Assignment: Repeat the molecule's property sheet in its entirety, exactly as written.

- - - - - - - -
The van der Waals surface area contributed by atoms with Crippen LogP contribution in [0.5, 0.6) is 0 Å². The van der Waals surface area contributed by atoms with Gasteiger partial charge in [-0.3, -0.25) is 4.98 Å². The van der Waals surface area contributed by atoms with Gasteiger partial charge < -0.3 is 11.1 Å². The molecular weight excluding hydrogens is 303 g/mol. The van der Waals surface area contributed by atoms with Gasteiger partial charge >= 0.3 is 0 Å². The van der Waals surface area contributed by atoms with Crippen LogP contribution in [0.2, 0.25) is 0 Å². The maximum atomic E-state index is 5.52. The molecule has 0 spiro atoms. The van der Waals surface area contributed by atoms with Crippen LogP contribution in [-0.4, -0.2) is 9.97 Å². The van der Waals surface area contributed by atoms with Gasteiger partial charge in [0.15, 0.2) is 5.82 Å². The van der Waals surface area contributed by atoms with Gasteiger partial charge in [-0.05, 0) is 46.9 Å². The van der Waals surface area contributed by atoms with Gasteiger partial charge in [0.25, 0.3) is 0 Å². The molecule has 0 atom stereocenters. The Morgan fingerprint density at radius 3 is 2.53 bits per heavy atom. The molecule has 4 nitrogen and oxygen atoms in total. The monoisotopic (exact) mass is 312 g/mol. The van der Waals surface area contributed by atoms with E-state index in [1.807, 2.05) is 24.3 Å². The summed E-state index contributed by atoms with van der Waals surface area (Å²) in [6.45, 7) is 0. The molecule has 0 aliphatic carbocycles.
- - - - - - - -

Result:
The van der Waals surface area contributed by atoms with Crippen LogP contribution in [0.5, 0.6) is 0 Å². The van der Waals surface area contributed by atoms with Gasteiger partial charge in [-0.3, -0.25) is 4.98 Å². The van der Waals surface area contributed by atoms with Gasteiger partial charge < -0.3 is 11.1 Å². The molecular weight excluding hydrogens is 303 g/mol. The van der Waals surface area contributed by atoms with Gasteiger partial charge >= 0.3 is 0 Å². The van der Waals surface area contributed by atoms with Crippen LogP contribution in [0.2, 0.25) is 0 Å². The maximum atomic E-state index is 5.52. The molecule has 0 spiro atoms. The van der Waals surface area contributed by atoms with Crippen LogP contribution in [-0.4, -0.2) is 9.97 Å². The van der Waals surface area contributed by atoms with Gasteiger partial charge in [0.15, 0.2) is 5.82 Å². The van der Waals surface area contributed by atoms with Gasteiger partial charge in [-0.05, 0) is 46.9 Å². The van der Waals surface area contributed by atoms with Gasteiger partial charge in [0.25, 0.3) is 0 Å². The molecule has 0 atom stereocenters. The Morgan fingerprint density at radius 3 is 2.53 bits per heavy atom. The molecule has 4 nitrogen and oxygen atoms in total. The monoisotopic (exact) mass is 312 g/mol. The van der Waals surface area contributed by atoms with E-state index in [1.807, 2.05) is 24.3 Å². The summed E-state index contributed by atoms with van der Waals surface area (Å²) in [6.45, 7) is 0. The molecule has 0 aliphatic carbocycles.